Archives for April 20, 2019
…..Pictures and colour and then back to business on Monday
Have a good holiday and enjoy with family and friends – I have that planned.
NO MORE QUASI-MODO (Cathédrale Notre-Dame de Paris)
What a sad event happened in Paris this week, Notre Dame so very badly burned and the beauty of this landmark ruined.
We had the pleasure of touring Notre Dame several years ago and found it breathtaking. The dark, severe appearance of it’s gothic architecture with it’s flying buttresses on the outside and the beautiful stained glass windows inside were marvellous to admire. It was easy to imagine Victor Hugo’s Hunchback standing amongst the statues of saints that cover the outside walls.
I have been lucky enough to do much travelling over the past fifteen years. My husband has wanderlust and the ticking off of his “Bucket List” items mean that we have seen many of the world’s natural and man made treasures. We both appreciate architecture and have ventured into many beautiful cathedrals around Europe as these are a treasure trove of beautiful artwork.
When you realize that the cathedrals of Seville, London, York, Paris and Cologne were built in the days when brute strength and crudely designed rope and pulley systems were the only method of lifting building materials, it truly was a marvel that these buildings ever came into being.
If you stand outside any cathedral and really look at the details in the masonry you will see just how intricate are the carvings of saints that are situated inside niches built into the walls, high above the ground. All the figures have different features and are not just made “assembly line” fashion but each one a piece of beautifully detailed, carved artwork.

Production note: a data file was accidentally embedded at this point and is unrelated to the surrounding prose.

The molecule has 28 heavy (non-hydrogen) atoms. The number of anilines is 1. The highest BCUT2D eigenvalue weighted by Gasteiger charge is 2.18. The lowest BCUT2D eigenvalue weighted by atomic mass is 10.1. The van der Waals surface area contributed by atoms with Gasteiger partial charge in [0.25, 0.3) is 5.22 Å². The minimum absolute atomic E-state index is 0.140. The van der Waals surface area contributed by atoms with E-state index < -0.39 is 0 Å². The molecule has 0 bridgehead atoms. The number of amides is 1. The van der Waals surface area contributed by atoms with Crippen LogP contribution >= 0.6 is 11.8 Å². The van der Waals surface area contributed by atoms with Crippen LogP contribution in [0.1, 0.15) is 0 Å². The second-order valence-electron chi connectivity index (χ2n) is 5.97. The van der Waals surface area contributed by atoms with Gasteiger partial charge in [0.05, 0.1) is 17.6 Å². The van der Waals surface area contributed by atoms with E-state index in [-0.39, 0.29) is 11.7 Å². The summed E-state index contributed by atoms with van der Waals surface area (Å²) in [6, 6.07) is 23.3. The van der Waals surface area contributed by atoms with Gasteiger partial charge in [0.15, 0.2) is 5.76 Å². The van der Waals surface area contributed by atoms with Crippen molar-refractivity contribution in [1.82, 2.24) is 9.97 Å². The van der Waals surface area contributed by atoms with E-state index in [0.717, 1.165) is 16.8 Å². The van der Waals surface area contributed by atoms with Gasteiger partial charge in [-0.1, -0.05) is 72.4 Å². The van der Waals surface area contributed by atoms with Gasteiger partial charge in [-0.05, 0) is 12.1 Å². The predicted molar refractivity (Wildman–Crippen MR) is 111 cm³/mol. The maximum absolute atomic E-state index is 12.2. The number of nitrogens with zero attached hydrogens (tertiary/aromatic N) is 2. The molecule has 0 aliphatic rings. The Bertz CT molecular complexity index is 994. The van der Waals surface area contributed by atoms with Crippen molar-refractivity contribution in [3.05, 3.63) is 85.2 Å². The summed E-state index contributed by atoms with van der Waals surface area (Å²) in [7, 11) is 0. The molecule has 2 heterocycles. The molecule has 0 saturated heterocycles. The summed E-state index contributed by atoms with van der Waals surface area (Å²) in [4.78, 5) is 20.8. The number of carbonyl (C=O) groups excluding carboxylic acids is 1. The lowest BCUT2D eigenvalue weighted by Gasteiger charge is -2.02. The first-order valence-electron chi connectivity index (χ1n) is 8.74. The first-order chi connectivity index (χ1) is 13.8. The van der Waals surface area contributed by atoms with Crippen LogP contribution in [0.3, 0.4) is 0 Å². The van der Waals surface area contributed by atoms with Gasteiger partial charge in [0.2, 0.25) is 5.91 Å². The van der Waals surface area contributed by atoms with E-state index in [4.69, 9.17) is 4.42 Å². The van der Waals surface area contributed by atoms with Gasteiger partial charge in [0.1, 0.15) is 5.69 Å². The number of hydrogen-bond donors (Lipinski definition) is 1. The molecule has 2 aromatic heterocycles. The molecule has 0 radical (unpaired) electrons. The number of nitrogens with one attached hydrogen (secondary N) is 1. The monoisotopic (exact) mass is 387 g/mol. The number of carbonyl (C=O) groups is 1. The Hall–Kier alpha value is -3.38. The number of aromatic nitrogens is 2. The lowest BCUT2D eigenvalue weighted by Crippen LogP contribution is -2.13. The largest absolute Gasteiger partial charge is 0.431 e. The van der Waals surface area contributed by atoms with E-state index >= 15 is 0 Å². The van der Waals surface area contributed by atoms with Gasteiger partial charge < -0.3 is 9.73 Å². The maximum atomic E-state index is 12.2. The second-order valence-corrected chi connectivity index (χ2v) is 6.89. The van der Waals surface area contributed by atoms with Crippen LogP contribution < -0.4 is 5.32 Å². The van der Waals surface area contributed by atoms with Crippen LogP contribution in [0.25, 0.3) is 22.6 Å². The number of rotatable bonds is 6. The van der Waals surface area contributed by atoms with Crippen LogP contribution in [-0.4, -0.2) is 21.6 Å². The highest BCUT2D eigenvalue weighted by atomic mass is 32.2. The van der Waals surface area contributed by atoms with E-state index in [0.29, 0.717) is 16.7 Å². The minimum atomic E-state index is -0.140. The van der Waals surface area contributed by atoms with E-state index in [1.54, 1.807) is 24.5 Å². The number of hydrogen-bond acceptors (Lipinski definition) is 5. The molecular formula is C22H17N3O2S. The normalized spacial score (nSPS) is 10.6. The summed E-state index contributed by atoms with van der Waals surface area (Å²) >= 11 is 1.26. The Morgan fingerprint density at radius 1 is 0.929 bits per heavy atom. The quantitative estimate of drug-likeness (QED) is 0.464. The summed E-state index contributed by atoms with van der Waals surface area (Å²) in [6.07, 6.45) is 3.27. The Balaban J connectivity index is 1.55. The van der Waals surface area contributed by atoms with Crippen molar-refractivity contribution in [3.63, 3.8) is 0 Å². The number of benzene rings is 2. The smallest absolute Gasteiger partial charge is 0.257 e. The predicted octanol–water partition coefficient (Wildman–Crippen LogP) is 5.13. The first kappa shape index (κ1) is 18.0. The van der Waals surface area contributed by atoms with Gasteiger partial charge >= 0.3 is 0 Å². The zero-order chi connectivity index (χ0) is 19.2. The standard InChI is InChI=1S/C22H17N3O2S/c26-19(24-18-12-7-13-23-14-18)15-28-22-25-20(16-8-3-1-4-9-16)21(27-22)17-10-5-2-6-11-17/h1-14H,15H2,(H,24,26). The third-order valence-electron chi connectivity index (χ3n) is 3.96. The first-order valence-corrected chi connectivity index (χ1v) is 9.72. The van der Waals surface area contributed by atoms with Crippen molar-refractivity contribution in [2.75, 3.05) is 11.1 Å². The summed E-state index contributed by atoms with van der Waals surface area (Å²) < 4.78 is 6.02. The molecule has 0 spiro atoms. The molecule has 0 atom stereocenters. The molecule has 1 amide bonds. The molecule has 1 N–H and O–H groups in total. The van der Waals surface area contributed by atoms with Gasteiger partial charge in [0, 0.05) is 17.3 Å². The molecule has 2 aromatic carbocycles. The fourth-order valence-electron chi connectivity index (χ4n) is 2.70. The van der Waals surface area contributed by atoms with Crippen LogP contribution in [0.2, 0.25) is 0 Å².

Today’s modern architecture, while having beautifully sleek lines and cleverly balanced features, does not really appeal to me in the same way as the ancient buildings do. I used to think that London was a huge city and my couple of visits there while I was a child, had me hanging on to the hands of my adult relatives, I was terrified of getting lost. Visiting the city as an adult I realized that London town is just one square mile that can be walked around in a day. All the ancient buildings are in that one mile and anything outside of the area is quite modern and not really something I needed to spend too much time sightseeing.
Of course, to really take in the glory of the inside of these buildings takes so much longer, we used to do two landmarks in one day and still not see every intricate nook and cranny. London now has many modern buildings but not to my taste. The Shard is a very tall, glass building narrowing to a point at the top, hence it’s name. The pimple on the cheek of London is the Gherkin. This is not the name originally planned but the shape of the building resembles nothing but a big dill pickle.
Beauty is in the eye of the beholder, so the saying goes but if any attempt to rebuild Notre Dame is made it is unlikely that it could ever be rebuilt in anything resembling its former glory.
Query the Word
Once upon a time in an office far, far away, I sat with my peers around our boss’ conference table. He had just returned from his boss’ conference table with The Word.
And The Word was: “Do More with Less.”
My peers wrote that down. I watched them. Sigh. It was going to be one of those days when I questioned The Word.